There were 44 complaints filed against the election software, leading the Review Board to the conclude the election results were materially affected.
VP Academic-elect Laura Schultz didn’t like the election being overturned, citing that the race took time and effort and repeating it might eliminate former candidates from the race.
"[The Review Board’s decision] definitely puts candidates, students and the organization into a bit of a twilight zone," she said. "This decision denies thousands of students who are graduating this year the right to vote. It’s a bit ironic."
Tribunal reinstates SU election results
After deliberation, the Tribunal, the SU’s highest judicial body, reinstated the election results. The Tribunal heard the case after a previous ruling by the Review Board was appealed by the SU.
"We were unanimous in our decision to reverse the Review Board’s decision and allow the election to stand," said Tribunal Chair Christine Nugent.
Arguments from Barski’s Cabinet stated the Tribunal’s decision broke the constitutional rights of the electorate.
The SU’s lawyer, Bill Quigley, said the Barski’s Cabinet’s case was just "an attempt to throw enough on the wall that something will stick."
Rez policy change: leave 24 hours after finals
Residence Services, in an effort to turn noise levels at the end of the year down, changed their old policy of asking students to leave 24 hours after the last exam in the final exam week.
The new policy requires students to leave 24 hours after their last exam.
"The change was initially put in place last summer," explained Residence Director Jim Dunsdon, who is new to the U of C this year. "From what I understand, there has been a problem with students partying [in residence]. It was quite a problem for those who [were] studying."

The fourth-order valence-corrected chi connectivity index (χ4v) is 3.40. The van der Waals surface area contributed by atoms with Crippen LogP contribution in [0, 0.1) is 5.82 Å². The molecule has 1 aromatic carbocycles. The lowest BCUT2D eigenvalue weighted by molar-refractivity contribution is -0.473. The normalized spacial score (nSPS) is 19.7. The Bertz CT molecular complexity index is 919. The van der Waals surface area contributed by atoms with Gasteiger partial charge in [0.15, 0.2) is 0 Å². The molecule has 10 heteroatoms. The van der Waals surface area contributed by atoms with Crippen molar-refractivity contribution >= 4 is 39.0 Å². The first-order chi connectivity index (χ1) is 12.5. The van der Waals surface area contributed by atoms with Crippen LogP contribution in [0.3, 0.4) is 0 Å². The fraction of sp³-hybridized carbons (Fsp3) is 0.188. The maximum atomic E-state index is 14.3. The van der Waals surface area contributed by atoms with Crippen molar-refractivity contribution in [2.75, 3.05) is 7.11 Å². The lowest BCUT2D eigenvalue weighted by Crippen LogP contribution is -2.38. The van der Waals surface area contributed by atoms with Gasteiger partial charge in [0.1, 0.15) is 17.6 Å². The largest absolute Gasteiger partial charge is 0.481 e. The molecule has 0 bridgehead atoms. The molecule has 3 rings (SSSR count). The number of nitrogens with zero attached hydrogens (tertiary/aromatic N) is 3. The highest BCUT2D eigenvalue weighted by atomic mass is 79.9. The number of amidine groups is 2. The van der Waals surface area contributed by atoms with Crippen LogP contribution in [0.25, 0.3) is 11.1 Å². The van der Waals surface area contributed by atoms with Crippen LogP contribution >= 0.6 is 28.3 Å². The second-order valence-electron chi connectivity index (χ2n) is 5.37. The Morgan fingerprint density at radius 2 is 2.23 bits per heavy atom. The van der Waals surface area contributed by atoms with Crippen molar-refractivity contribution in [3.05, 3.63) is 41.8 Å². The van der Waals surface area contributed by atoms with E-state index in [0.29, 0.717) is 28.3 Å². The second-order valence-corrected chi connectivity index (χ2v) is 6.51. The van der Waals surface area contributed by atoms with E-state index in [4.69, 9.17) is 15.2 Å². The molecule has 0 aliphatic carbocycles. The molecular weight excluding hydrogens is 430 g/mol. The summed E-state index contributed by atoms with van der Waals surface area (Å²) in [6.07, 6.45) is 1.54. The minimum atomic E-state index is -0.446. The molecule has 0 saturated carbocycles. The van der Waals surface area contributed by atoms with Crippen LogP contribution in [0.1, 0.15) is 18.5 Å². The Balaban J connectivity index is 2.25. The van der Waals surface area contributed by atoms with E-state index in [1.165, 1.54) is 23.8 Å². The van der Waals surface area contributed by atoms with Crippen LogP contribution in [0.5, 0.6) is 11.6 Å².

Student reaction was critical, but some agreed with the new policy.
"There are lots of great places on campus to study," said second-year student Michael Coburn. "There’s the study lounge downstairs [in Rundle Hall], which they just redid [and] the libraries are open all the time."
Mandatory rez phone package
Residence Services is implementing a new phone plan, which will be mandatory for students living in residence.
The plan costs students $300 per year, and includes a phone line and high speed internet access for each individual.
RSA President Bryan West is optimistic about the plan, pointing out the cost is cheaper than the same product in a residential area.
"I think it works out to $37.50 a month," he said. "On the research I’ve done myself, high speed Internet itself is $42.95 a month and regular phone is [about] $24. You’re taking almost a $30 deduction [for a single line]. If you look at it that way, it’s a pretty good deal."
Student reaction was mixed, especially among residents of four-bedroom apartments, who would normally be able to split one line four ways to save cost.
"I think it’s ridiculous that they’re making students pay even if they don’t own a computer, and they have [a] cell phone," said third-year student Tariq Albarwani. "It’s not so much the money, I have to pay for things I don’t need or want."
SU President censured
April saw the censuring of SU President Jayna Gilchrist. Fellow council members were disappointed with her performance.
"It’s saying we’re not happy with her conduct as of late," said External Commissioner Jim Bailey. "She’s missed too many meetings and is not fulfilling her duty."
Gilchrist was unhappy about the move and defended her job.
"I’ve done the best job I could this year," she said. "I honestly believe I couldn’t try any harder. Some people refused to be led."